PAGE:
2011 Ford Edge: Introduction
For 2011, Ford reworked the Edge (introduced in 2006) to help the crossover, uh, keep its edge. Among the changes are a new exterior treatment, new engines and some updates to the interior. Currently one of the most popular vehicles in Ford’s lineup, the Edge has found ready acceptance in the marketplace. With new engines offering more power, upgraded interior treatments improving comfort, interesting new technological features upping the “wow” factor, Ford’s Edge seems poised for continued success.
2011 Ford Edge: Exterior
While the overall shape remains the same, the styling update does differentiate the 2011 model from its predecessor quite distinctly. The new front fascia amplifies Ford’s current grille treatment to an unprecedented level. The three bold bars hosting the Ford logo endow the front of the vehicle with considerable bling—whether in black on the Sport model or in chrome on the rest of the lineup. Additionally, the bumper has been revised to incorporate recessed LED cornering lamps. These changes, particularly when taken with the new 22-inch wheels of the Sport model, freshen the appearance of the Edge considerably—without tampering with the good looks that attracted so many buyers to the first generation of the vehicle.
2011 Ford Edge: Interior
Edge is offered in four distinct levels of trim. The base model is the SE, which comes with cloth seats and single zone manual a/c. The next step up the line is the SEL, which adds a six-way power operated driver’s seat; dual-zone automatic climate control, a leather-wrapped steering wheel, cruise control and steering wheel mounted audio controls. The Limited gets you into leather upholstery, a ten-way power-operated and heated driver’s seat, a high-end Sony audio system with 12 speakers, Ford’s Sync infotainment system featuring two USB ports, a SD card reader and video input jacks, a rear-view camera and a six-way power adjustable and heated fold-flat passenger seat. The top of the line Sport model, adds its own distinct charcoal black leather upholstery for the seats featuring silver smoke metallic inserts for contrast.
Regardless of your choice, you’ll find the ergonomics are mostly good, with but one failure. And this failure seems to plague all of Ford’s cars lately, overly aggressive headrests. They protrude too far forward and can cause discomfort on longer drives. We’ve asked Ford engineers about this and they’ve responded it’s needed to comply with Federal anti-whiplash requirements. However, all of Ford’s imported competitors are also in compliance and none have this problem.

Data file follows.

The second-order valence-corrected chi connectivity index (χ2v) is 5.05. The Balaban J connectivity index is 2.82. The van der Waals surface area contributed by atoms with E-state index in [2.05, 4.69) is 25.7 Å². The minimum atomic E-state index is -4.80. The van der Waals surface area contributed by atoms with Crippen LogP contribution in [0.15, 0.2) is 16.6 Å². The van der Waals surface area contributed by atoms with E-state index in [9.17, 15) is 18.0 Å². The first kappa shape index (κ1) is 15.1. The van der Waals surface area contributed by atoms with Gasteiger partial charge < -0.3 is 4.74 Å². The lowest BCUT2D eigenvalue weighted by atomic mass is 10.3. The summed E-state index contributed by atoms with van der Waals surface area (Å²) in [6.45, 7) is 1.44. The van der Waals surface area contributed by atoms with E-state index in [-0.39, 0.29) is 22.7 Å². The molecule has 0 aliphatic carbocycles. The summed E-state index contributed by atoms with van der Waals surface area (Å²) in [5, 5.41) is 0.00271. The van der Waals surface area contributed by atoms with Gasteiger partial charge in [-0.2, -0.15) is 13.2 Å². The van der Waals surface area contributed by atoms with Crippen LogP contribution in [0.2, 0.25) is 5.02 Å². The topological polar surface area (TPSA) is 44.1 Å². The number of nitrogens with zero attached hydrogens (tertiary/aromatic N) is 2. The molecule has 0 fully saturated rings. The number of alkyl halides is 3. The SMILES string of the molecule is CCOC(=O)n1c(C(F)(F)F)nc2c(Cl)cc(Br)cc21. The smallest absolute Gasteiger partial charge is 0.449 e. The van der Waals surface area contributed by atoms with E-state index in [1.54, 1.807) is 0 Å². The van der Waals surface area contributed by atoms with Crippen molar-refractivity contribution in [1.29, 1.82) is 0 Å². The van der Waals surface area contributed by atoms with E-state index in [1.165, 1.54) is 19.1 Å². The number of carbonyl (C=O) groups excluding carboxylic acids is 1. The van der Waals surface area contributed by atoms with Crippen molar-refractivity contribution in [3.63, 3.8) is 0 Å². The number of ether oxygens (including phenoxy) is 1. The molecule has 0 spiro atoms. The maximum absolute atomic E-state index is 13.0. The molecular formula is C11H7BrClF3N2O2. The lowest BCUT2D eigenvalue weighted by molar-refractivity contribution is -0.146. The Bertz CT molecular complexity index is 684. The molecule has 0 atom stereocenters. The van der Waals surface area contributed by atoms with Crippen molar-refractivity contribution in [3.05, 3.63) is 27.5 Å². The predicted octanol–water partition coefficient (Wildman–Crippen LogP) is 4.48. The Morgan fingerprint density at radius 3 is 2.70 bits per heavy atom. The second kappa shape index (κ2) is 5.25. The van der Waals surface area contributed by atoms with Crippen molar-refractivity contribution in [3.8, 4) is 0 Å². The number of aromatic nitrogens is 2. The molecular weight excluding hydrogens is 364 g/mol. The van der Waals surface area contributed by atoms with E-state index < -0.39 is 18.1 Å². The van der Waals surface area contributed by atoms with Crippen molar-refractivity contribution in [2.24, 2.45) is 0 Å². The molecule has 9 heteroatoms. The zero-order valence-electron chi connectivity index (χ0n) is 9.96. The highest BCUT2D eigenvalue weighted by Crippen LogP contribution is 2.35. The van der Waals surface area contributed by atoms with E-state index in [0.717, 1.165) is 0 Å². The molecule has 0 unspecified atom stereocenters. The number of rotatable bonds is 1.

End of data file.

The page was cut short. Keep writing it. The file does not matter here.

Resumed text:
Where Ford is light years ahead of its competitors though is the Sync system, particularly when it is paired with the MyFord Touch (MFT) system. Essentially a black panel with touch points identified on it, MFT means never having to rotate a dial again. Sync, the infotainment system Ford developed in conjunction with Microsoft is rapidly spawning imitators, but still is tough to beat.
Standard for every trim level of the Edge, you can pair your Bluetooth enabled phone or mobile device and take advantage of its functionalities handsfree. Sync accepts verbal commands and touch screen inputs in addition to the more commonplace steering wheel controls. Leveraging Bluetooth and WiFi, Sync delivers information about traffic, news, the weather, and destinations. The system will even read text messages to you.
Ford’s LCD instrument cluster, also way ahead of the game, is only now starting to show up in very high-end cars like the new Jaguar XJ. The cluster is infinitely reconfigurable and changes itself on the fly, depending upon what mode and/or functionality you’ve requested of the Edge.
2011 Ford Edge: Performance
Going into 2012, Ford is offering three engines to power the Edge, a 2.0-liter turbocharged inline four, the output of which has yet to be announced, a 285-horsepower 3.5-liter V6, and a 305-horsepower 3.7-liter V6 for the Sport model. All three engines are paired with a six-speed automatic transmission and all-wheel drive. The 3.7 and the 3.5 are also offered with front-wheel drive.
As you might expect from such a tall vehicle, there is a fair amount of body roll when the Edge is asked for rapid changes of direction. Still it grips nicely and delivers a lot of reassurance on twisty pavement. Around town, Edge’s reasonable size enables it to be quite maneuverable. U-turns are readily executed and it’s easy to park as well — particularly with the rear-view camera.
Acceleration with both V-6 engines is commendable, although neither qualifies the Edge as genuinely fast. We have yet to drive the turbo four, so we can’t really speak to that experience. However, braking is solid and the ride is smooth and quiet. As you might imagine, the Sport model’s 22-inch wheels and low profile tires do transmit a bit more—shall we say—“information” into the cockpit.
Fuel economy is quoted as 19-city/27-hwy with the 3.5 and front-wheel drive; 18-city20-hwy with all-wheel drive. The 3.7 returns 18/25 with front-drive and 17/23 with all-wheel drive.
2011 Ford Edge: Summary
With its unique combination of looks and personal tech, Ford’s Edge has carved out a considerable niche in the marketplace for itself. In fact, many Ford buyers go for it over the similarly priced Flex, even though the Flex is more spacious, offers more utility and is easier to get in and out of.
Yes, Edge’s performance could be better, but for the way the vast majority of Ford Edge buyers will use the vehicle, its performance is adequate. On the other hand, this renewed version of the Edge feels more refined overall than previous versions of the vehicle.
All in all, with the improvements endowed upon the crossover by Ford for the 2011 model year, Ford’s Edge is set to go into 2012 as a strong proposition.
2011 Ford Edge pricing starts at $38,070.